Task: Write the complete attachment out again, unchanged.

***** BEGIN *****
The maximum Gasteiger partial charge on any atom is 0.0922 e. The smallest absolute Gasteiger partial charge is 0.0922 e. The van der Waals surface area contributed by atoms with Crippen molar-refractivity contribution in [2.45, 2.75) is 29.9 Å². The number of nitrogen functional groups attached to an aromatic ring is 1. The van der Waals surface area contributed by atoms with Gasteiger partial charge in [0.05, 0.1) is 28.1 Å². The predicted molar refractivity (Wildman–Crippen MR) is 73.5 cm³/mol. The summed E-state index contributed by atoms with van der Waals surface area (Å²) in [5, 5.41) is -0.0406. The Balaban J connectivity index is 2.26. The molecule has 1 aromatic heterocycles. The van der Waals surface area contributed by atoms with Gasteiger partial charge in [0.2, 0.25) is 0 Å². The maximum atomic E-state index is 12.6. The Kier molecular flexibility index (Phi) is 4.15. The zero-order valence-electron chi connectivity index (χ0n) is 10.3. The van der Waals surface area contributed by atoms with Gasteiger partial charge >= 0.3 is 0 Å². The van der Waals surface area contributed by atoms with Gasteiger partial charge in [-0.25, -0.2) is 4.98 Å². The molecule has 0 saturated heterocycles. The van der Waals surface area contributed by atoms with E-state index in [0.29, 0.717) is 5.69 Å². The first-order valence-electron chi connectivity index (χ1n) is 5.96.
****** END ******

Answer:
The maximum Gasteiger partial charge on any atom is 0.0922 e. The smallest absolute Gasteiger partial charge is 0.0922 e. The van der Waals surface area contributed by atoms with Crippen molar-refractivity contribution in [2.45, 2.75) is 29.9 Å². The number of nitrogen functional groups attached to an aromatic ring is 1. The van der Waals surface area contributed by atoms with Gasteiger partial charge in [0.05, 0.1) is 28.1 Å². The predicted molar refractivity (Wildman–Crippen MR) is 73.5 cm³/mol. The summed E-state index contributed by atoms with van der Waals surface area (Å²) in [5, 5.41) is -0.0406. The Balaban J connectivity index is 2.26. The molecule has 1 aromatic heterocycles. The van der Waals surface area contributed by atoms with Gasteiger partial charge in [0.2, 0.25) is 0 Å². The maximum atomic E-state index is 12.6. The Kier molecular flexibility index (Phi) is 4.15. The zero-order valence-electron chi connectivity index (χ0n) is 10.3. The van der Waals surface area contributed by atoms with Gasteiger partial charge >= 0.3 is 0 Å². The van der Waals surface area contributed by atoms with Gasteiger partial charge in [-0.25, -0.2) is 4.98 Å². The molecule has 0 saturated heterocycles. The van der Waals surface area contributed by atoms with E-state index in [0.29, 0.717) is 5.69 Å². The first-order valence-electron chi connectivity index (χ1n) is 5.96.